I think one was more about the fact that entire planets are "just" colonies: farming, mining, or resort. It's far more likely that it's a planet with lots of different things going on.

----

More generally, I think each item can be categorised by what type of shortcut is being taken by authors of huge universes.

- This physical problem will be easily solved by technology

- Yes this system is complex, let's not worry about the details

- It's easier to treat an entire planet like a single town, as our protaginist's journey becomes easily relatable to other story forms we are familiar with

I think audiences are ok with shortcuts a lot of the time, and often the really glaring holes in a world aren't even obvious unless pointed out (like his example where there is no law enforcement, but also no one underage in the bar).

Some things are just not believeable at all, and by reaching for a shortcut to make the story relatable introduces huge conceptual issues. So for example, it's fine to think that there may be some technological advancement that means spaceships don't have to worry about orbital mechanics, but if there is then that technology would be used everywhere as it's essentially vast amounts of energy or gravity generation.

Scifi in the near future gets to borrow the complexity of our world. So things like black mirror can ask "what would happen if we had a social credit score" and explore that in a very complex environment that it gets mostly for free.

The more alien your setting the less you can borrow from your audience's own experience. If you introduce some 'magic' (cryosleep, faster than light travel, fast travel between planets, etc) it is your responsibility to explain why it is only used for the one specific plot device you want it used for. This is one of the reasons why world building is hard, and even worse when you have hundreds of worlds to build. It's easier to just pretend the universe is made up of little towns that correspond directly to stereotypes from whatever culture you are from.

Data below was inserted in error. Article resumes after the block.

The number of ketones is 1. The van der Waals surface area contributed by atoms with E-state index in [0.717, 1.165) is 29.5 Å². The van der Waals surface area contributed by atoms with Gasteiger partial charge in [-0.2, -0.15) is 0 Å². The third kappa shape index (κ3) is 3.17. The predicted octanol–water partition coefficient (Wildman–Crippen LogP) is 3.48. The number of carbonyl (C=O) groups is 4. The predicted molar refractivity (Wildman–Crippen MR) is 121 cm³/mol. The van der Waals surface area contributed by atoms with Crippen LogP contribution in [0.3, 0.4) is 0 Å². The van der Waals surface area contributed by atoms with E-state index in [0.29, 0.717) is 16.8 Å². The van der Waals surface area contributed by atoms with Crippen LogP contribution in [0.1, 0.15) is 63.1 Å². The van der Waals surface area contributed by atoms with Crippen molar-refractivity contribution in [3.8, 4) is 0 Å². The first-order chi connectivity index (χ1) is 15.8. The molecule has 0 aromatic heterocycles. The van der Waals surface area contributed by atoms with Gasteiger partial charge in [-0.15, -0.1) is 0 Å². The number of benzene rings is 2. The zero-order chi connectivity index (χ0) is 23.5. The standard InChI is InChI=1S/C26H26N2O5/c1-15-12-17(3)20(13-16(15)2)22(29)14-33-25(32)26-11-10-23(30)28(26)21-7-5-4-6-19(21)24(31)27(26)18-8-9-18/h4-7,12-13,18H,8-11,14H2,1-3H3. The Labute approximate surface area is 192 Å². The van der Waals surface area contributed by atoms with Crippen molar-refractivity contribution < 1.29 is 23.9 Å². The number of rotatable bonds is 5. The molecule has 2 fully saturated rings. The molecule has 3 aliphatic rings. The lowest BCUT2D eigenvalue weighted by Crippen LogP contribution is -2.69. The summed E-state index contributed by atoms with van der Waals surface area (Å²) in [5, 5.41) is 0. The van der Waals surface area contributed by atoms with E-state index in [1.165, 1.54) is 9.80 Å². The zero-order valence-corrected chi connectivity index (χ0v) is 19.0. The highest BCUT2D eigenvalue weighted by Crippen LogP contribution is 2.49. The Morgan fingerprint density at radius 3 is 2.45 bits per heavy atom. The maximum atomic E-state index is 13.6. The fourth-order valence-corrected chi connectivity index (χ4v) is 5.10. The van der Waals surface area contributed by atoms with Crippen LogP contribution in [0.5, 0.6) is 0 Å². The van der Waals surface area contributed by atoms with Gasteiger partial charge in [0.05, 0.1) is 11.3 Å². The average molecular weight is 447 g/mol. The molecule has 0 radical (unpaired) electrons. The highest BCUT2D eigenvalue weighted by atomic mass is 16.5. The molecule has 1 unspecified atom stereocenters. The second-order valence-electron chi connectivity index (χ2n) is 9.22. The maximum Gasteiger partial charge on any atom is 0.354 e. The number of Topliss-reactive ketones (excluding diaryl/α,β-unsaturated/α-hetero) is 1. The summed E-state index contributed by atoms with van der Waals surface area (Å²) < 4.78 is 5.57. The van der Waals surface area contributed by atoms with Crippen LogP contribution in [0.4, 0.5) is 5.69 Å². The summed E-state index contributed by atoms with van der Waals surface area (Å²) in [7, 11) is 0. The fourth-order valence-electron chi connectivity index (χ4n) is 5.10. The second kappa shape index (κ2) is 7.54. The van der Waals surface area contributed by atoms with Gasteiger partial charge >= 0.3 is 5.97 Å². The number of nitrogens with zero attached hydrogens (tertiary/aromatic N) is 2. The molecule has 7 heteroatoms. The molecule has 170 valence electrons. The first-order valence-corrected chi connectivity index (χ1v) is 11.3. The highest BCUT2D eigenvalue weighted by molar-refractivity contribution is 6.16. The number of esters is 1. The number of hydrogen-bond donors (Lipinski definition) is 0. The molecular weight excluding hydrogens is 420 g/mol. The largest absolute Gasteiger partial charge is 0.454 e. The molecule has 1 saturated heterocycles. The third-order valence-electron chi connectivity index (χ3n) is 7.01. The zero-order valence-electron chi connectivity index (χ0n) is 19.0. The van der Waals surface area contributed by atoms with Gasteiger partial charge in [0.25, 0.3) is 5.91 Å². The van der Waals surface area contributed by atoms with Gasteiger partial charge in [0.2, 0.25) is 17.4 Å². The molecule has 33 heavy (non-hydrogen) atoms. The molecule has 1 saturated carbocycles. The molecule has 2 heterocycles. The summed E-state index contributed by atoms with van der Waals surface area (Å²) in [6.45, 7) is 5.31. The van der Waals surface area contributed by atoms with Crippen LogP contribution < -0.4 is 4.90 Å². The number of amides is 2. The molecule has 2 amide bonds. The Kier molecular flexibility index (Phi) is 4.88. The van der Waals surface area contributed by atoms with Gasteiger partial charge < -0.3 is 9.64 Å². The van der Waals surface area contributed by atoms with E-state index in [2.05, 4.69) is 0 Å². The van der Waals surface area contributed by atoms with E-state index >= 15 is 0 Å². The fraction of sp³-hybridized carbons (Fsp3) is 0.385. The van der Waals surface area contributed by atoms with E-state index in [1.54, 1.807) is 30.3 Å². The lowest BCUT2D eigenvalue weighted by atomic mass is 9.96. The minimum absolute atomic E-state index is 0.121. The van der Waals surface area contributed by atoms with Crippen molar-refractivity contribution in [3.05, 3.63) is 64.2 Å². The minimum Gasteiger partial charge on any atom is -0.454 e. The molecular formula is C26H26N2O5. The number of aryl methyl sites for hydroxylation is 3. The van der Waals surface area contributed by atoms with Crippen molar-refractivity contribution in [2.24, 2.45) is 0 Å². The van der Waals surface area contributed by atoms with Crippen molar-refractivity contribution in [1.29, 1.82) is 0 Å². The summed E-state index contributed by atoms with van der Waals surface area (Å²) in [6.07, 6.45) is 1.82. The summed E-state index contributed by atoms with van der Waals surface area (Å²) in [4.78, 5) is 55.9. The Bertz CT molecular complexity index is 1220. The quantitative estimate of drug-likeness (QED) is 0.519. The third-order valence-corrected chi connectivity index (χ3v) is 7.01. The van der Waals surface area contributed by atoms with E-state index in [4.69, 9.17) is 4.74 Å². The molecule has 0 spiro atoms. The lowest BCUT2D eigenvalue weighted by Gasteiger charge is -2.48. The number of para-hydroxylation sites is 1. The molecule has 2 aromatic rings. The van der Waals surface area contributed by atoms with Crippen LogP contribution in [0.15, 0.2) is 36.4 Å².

I remember reading something about the legality of changing lanes in an intersection in different jurisdictions, and a quick google gives me this [0].

The consensus seems to be that it's legal in many places, however a dangerous lane change is always illegal and changing lanes in an intersection is almost always dangerous.

Just in case you missed it, the person you're replying to asked a focused question about the new FSD Beta software.

The investigation you reference stems from previous versions of the softawre.

The broader context can't be ignored when discussing the new software, but it's reasonable to point to progress as demonstration that the chosen technology path is a viable one.

No idea if you know this or not, but I use the thread collapse button judiciously to skip these long sidethreads (after reading the first few subcomments...)

An aspect of this I find fascinating is the different ways photos from Mars are coloured.

The cameras they have sent are quite good and can take 'true colour' images.

From the raw images they can be coloured as if a human was standing on Mars, but more often are coloured as if that part of Mars was on Earth. The reason for this is so that scientists can use their Earth-adjusted eyes to study the images - you want minerals in the photo to look familiar to the Earth scientist.

A mathematician was exploring a proof, and was shown that the avenue of inquiry they were making could not possible lead where they wanted to go. As a consequence they stopped investigating that path and potentially, as they were shown why that path was invalid, can see possible ways around the problem.

Perhaps the most effective thing a person can spend their time on is pointing people along paths likely to lead to success, and guiding them away from dead ends.

Git is (has been) in the process of rewriting many shell commands etc in C. There are a few reasons for this, but part of the reason is to make Git more portable.

This work is slow, and a lot of the progress seems to be driven by the Google Summer of Code program (sort of like open source interns), so I suspect it will be a while before all the shell scripts are rewritten.

Proving that one branch of a tunnel system does not lead to the open air is advancing the knowledge frontier. It's not as 'advancing' as finding a tunnel that does lead to the surface, but it is still useful.

I think I agree with the rest of what you have said.

Was about to reply with this exact sentiment. If the page is about you or your service, propose the updates in the talk page (ideally with reliable third-party sources).

This part might not be entirely accurate due to a lack of image data around takeoff and landing. I had to make my best guess from reference video taken by the Perseverance rover on a previous flight. That landing was a little rough and showed some bounce, so I recreated that.